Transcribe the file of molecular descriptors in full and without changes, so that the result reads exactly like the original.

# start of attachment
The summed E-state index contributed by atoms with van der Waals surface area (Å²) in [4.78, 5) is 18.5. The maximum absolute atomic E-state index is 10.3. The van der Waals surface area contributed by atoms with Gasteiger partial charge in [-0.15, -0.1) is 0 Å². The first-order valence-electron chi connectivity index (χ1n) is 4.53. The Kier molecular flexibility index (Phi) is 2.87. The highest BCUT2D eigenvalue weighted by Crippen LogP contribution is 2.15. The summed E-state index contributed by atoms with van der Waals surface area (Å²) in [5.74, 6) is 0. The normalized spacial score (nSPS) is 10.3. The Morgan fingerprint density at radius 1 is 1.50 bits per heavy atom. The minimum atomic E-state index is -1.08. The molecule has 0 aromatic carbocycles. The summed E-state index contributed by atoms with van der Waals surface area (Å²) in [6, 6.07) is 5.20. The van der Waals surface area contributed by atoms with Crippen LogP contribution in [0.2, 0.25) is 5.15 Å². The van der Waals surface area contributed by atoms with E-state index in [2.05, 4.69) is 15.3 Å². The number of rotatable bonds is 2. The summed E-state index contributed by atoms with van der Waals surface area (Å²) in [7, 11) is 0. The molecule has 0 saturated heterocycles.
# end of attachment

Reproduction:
The summed E-state index contributed by atoms with van der Waals surface area (Å²) in [4.78, 5) is 18.5. The maximum absolute atomic E-state index is 10.3. The van der Waals surface area contributed by atoms with Gasteiger partial charge in [-0.15, -0.1) is 0 Å². The first-order valence-electron chi connectivity index (χ1n) is 4.53. The Kier molecular flexibility index (Phi) is 2.87. The highest BCUT2D eigenvalue weighted by Crippen LogP contribution is 2.15. The summed E-state index contributed by atoms with van der Waals surface area (Å²) in [5.74, 6) is 0. The normalized spacial score (nSPS) is 10.3. The Morgan fingerprint density at radius 1 is 1.50 bits per heavy atom. The minimum atomic E-state index is -1.08. The molecule has 0 aromatic carbocycles. The summed E-state index contributed by atoms with van der Waals surface area (Å²) in [6, 6.07) is 5.20. The van der Waals surface area contributed by atoms with Crippen LogP contribution in [0.2, 0.25) is 5.15 Å². The van der Waals surface area contributed by atoms with E-state index in [2.05, 4.69) is 15.3 Å². The number of rotatable bonds is 2. The summed E-state index contributed by atoms with van der Waals surface area (Å²) in [7, 11) is 0. The molecule has 0 saturated heterocycles.